Senate Kicks off Immigration Debate

Senate Kicks off Immigration Debate

Senate Kicks off Immigration Debate

No one has any idea how it will turn out. "Now it is up to Republicans and Democrats in both chambers".

Any amendment will need 60 votes to get attached to the unrelated House bill.

At 5:30 p.m. ET Monday, senators will vote on whether to open debate on the bill, a vote that is largely expected to succeed.

"I just don't know at this moment if we'll have 60 votes, I don't know if we can get 11 Republicans to join all the Democrats", he said. He has set aside a week for debate, but is unclear whether that will be enough time. Rather, Schumer wants the Senate to vote on two separate bills - one based on Trump's outline of immigration principles issued last month, and the other on the text of the compromise deal between Sens.

But Schumer still said the immigration debate would be a test for lawmakers.

Meanwhile, a group of conservative senators introduced legislation that closely follows the proposals Trump made in January, and it got an endorsement from Senate Majority Leader Mitch McConnell.

"Yesterday, the majority leader said that the objective of this week is not to make a point, but to make law", Schumer said Tuesday.

Curtright warns many people will try and come up with scams to get money from immigrants and this is a time to stay informed on what's going on - and even consider finding an attorney if you're concerned about your status.

Schumer said the new budget increases the deficit by about $300 billion.

A federal judge in NY has ruled that the Trump administration can not end the Obama-era program created to protect from deportation young immigrants brought to the United States illegally as children.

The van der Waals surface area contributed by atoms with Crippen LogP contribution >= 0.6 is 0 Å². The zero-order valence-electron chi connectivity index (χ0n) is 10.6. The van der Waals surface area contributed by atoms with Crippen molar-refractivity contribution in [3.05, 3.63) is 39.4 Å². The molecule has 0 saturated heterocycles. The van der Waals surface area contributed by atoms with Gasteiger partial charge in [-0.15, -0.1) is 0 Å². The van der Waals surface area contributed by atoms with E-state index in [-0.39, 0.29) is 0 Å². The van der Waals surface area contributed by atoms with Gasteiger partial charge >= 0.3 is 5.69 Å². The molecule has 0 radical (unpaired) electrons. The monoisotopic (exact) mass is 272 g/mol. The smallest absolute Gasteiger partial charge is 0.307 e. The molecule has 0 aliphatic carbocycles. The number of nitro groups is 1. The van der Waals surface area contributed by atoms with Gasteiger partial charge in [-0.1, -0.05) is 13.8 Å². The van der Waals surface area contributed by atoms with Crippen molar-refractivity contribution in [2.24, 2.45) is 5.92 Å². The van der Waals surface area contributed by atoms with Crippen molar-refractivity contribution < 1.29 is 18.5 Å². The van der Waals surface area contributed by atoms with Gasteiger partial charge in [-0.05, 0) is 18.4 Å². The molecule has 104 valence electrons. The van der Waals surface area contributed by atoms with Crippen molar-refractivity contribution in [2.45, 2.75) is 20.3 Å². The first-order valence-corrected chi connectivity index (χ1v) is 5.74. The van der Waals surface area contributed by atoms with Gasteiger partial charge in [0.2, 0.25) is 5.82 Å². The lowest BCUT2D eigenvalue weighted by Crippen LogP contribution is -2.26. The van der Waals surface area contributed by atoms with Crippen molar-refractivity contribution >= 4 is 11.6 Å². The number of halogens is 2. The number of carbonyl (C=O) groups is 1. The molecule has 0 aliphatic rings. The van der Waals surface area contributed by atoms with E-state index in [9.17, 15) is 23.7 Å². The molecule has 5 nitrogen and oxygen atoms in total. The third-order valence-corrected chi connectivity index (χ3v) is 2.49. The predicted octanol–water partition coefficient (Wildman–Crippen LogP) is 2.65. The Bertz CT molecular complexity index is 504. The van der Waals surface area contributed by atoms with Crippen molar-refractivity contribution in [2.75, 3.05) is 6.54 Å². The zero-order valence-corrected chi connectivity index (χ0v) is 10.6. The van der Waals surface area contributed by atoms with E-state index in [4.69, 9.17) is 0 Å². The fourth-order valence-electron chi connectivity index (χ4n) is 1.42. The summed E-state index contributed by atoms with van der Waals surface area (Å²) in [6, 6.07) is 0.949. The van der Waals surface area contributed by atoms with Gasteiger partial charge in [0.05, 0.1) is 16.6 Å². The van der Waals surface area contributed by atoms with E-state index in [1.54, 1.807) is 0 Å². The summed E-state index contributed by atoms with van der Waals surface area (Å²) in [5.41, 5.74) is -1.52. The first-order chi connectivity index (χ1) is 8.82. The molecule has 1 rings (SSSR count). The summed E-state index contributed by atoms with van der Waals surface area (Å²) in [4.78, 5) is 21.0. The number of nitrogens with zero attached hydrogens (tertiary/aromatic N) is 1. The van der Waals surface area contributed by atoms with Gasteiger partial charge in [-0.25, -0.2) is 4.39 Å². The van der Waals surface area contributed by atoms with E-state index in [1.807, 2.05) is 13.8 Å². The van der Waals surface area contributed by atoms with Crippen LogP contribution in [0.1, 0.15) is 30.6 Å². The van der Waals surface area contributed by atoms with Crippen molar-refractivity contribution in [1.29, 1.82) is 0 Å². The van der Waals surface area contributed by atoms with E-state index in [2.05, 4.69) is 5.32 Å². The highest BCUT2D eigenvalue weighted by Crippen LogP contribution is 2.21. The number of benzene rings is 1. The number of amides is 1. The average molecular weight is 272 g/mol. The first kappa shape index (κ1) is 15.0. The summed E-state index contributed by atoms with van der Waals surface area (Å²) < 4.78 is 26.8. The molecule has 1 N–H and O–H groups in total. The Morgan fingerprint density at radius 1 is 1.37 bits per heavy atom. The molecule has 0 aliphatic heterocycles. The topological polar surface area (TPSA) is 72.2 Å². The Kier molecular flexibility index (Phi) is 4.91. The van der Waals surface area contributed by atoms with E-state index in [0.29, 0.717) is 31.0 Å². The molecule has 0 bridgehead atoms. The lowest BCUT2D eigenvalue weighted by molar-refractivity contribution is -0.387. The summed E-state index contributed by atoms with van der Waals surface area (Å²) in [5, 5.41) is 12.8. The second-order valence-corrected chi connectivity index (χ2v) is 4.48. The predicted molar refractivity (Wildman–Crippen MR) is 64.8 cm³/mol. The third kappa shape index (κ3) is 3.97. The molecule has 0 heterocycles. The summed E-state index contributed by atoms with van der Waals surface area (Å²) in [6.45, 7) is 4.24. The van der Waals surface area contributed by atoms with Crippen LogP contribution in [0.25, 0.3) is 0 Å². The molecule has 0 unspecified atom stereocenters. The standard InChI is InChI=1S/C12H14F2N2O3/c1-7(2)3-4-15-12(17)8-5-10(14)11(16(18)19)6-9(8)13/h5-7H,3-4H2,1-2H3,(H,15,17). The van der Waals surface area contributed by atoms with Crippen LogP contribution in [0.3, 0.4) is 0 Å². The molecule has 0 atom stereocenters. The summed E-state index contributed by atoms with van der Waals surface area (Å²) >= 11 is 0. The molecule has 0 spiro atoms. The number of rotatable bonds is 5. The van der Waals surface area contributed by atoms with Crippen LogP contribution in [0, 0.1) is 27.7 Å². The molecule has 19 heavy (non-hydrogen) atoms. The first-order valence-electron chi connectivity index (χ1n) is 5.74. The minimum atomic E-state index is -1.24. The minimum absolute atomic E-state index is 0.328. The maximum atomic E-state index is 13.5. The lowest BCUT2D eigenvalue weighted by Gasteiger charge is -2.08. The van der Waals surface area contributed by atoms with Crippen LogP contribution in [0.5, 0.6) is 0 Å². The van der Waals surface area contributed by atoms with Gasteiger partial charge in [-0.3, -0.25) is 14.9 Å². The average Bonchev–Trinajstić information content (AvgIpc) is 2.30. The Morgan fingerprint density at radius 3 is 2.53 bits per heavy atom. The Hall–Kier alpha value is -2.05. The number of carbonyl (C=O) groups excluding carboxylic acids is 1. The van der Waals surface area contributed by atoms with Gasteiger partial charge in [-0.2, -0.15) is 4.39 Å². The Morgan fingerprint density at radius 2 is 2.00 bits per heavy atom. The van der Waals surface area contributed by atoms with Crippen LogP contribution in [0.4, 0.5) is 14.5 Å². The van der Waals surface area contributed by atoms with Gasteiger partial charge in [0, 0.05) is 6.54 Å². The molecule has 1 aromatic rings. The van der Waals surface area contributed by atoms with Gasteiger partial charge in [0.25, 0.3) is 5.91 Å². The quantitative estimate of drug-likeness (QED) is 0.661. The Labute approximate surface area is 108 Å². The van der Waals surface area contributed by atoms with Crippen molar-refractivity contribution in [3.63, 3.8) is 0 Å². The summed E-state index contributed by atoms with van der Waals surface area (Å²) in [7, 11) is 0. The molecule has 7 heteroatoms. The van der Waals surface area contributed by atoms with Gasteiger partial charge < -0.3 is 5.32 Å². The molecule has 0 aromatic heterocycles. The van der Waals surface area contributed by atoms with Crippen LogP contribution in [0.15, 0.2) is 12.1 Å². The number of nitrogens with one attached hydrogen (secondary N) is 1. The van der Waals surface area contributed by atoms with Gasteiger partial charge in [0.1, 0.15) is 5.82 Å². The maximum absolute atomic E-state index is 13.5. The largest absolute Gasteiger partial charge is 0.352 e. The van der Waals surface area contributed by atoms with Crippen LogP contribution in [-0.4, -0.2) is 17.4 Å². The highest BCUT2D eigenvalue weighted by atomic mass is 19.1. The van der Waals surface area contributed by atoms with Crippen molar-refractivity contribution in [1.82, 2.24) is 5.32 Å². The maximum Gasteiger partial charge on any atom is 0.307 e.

If congress doesn't come up with a solution, hundreds of thousands of immigrants will stand to lose legal protections by March 5th. Trump wants to aim US immigrant visas at high-skilled workers and allow in fewer relatives of legal immigrants. Republican Senator Tom Cotton, interviewed on Fox News, said Trump's immigration plan "is not an opening bid for negotiations".

"Bargaining with Dreamers' lives, attempting to trade their ability to work and live freely in the country they call home, and further emboldening ICE to terrorize their communities and break up families is an unacceptable and immoral compromise", she said.

Last month, U.S. District Judge William Alsup in San Francisco ruled that DACA must remain in place while litigation surrounding the program is ongoing.

He credited Senate Majority Leader Mitch McConnell for tackling the bill with a bipartisan approach. McSally's version would not only authorize Trump's proposed wall along the southern border - an ineffective, multibillion-dollar monument to xenophobia - it would curtail legal immigration and immediately deport unaccompanied Central American minors seeking asylum.

McConnell urged Democrats to back a Republican bill based on President Donald Trump's demands: extend protection and eventual citizenship to 1.8 million eligible immigrants, build a wall, curb family reunification and end the visa lottery.

Now, the beacon of hope tonight is that there are small bipartisan groups meeting all across the Senate, and, in fact, they're kind of in such a tough position, they don't really want reporters saying who's meeting with who.

The March 5 deadline, which Trump created a year ago when he set the deadline and said Congress needed to pass legislation before then to restore protection for Deferred Action for Childhood Arrivals (DACA) recipients, was also in question Tuesday, as New York Attorney General Eric Schneiderman won a preliminary injunction in the U.S. District Court for the Eastern District of New York blocking Trump's order to end DACA on that date.

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